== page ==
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Foreign Exchange Pass-Through and the Potential Use of Grain Export-Denominated Trade Weighted Indices
Allister Keller and Ron McIver
Year: 2012
 
No Abstract Available

 
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Density Forecasts of Lean Hog Futures Price
Andres Trujillo-Barrera, Philip Garcia, and Mindy Mallory
Year: 2012
 

Abstract

High price variability in agricultural commodities increases the importance of accurate forecasts. Density forecasts estimate the future probability distribution of a random variable, offering a complete description of risk. In this paper we investigate density forecast of lean hog prices for the 2002-2012 period for two weeks horizons. We estimate historical densities using GARCH models with different error distributions and generate forward looking implied distributions, obtaining risk-neutral densities from the information contained in options prices. Real-world densities, which incorporate risk, are obtained by parametric and non parametric calibration of the risk-neutral densities. Then the predictive accuracy of the forecasts is evaluated and compared. Goodness of fit and out of sample log-likelihood comparisons indicate that real-world densities outperform risk-neutral and historical densities, suggesting the presence of risk premiums in the lean hog markets. For the historical density forecasts, GED error distributions for the GARCH estimations show an adequate predictive accuracy. Meanwhile, historical densities with normal and t-distributions show a discrete performance.

 
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The Price Responsiveness of U.S. Wheat Export Demand by Class
Daniel O’Brien and Frayne Olson
Year: 2012
 

Abstract

The objective of this research is to analyze the factors affecting the price responsiveness of disaggregated classes of U.S. wheat exports. Factors examined in this study that are likely to influence U.S. exports on a class-by-class basis include wheat prices – own price and cross price effects from wheat classes and competitive substitutes such as feedgrains; supply-demand balances by wheat class for major export sellers & import buyers; ocean freight costs for U.S. grain exports; and exchange rates for the U.S. dollar & other currencies. Using public data from domestic and international sources, single equation models of U.S. wheat export demand were developed, with one group of U.S. wheat export competitor models by wheat class, and a second group of U.S. wheat export share models by class. Results indicate that both own price and cross price responsiveness of U.S. exports was found in hard red winter and hard red spring wheat class exports. Soft white wheat and soft red winter wheat exports were unresponsive to own or cross price effects, but instead responded to changes in world wheat and corn supply-demand balances. Ocean freight rates, U.S. currency exchange rates and quarterly period seasonal factors also at times influenced U.S. wheat exports in these results. Additional factors likely to influence class-by-class U.S. wheat exports that are not explicitly examined in this study include the proportion of food versus feed quality wheat by class as is most common in individual exporting and importing countries, and protein and quality factors for U.S. wheat by class. Future applied research efforts will need to account for these factors.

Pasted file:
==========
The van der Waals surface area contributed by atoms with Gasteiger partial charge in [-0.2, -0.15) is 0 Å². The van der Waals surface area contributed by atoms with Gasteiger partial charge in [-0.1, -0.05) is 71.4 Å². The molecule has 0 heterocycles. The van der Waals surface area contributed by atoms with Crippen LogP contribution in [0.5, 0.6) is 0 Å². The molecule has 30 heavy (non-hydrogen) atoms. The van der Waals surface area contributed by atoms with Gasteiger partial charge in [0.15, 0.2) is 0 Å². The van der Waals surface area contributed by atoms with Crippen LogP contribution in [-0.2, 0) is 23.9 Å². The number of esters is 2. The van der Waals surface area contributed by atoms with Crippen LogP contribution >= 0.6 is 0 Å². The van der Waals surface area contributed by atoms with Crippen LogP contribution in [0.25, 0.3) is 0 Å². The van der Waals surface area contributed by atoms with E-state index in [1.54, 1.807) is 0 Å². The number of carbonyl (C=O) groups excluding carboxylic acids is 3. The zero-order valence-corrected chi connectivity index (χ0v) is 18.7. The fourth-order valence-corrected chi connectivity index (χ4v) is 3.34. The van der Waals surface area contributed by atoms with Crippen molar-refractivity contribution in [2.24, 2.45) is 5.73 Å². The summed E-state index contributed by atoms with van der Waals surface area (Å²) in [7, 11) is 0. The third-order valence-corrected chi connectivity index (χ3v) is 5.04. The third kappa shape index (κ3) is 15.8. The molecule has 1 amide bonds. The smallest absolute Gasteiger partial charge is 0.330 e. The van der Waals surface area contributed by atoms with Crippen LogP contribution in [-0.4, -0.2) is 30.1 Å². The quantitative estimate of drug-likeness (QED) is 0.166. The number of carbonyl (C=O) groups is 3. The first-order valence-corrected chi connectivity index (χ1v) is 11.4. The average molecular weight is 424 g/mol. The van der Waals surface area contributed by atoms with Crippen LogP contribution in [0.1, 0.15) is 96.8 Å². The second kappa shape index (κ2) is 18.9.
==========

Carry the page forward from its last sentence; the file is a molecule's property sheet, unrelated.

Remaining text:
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Reexamining the Interaction between Private and Public Stocks
Carl R. Zulauf
Year: 2012
 

Abstract

It is commonly-accepted that public stocks reduce private stocks. In contrast, empirical estimates range from no displacement to 100 percent displacement. Utilizing the concept of options, a conceptual model was developed. It implies the displacement effect is nonlinear, decreasing as public stocks increase. Displacement reaches zero when public stocks are large enough to cover all shortfalls in quantity demanded at the public stock release price. In addition, the displacement effect depends on the slope parameter of the commodity’s demand equation, the probability distribution of price, and the relationship between market price and public stock release price. A bootstrap regression analysis of carryout stocks of U.S. wheat from the 1953-54 though 1971-72 crop years was conducted. Consistent with the conceptual model, the displacement effect decreased as the amount of public stocks increased. Zero displacement was reached when public stocks equaled 100 percent of annual consumption. The displacement effect of the first unit of U.S. wheat public stocks did not differ statistically from 100 percent. While this analysis finds that the displacement of private stocks is a substantial cost of a public stock policy, it also suggests that the accumulation of public stocks can enhance total stocks, especially if the country is willing to accept the large private stock displacement cost of the first units of public stocks. Thus, the policy decisions regarding public stocks are more interesting than if the displacement of private stocks by public stocks is either none or 100 percent.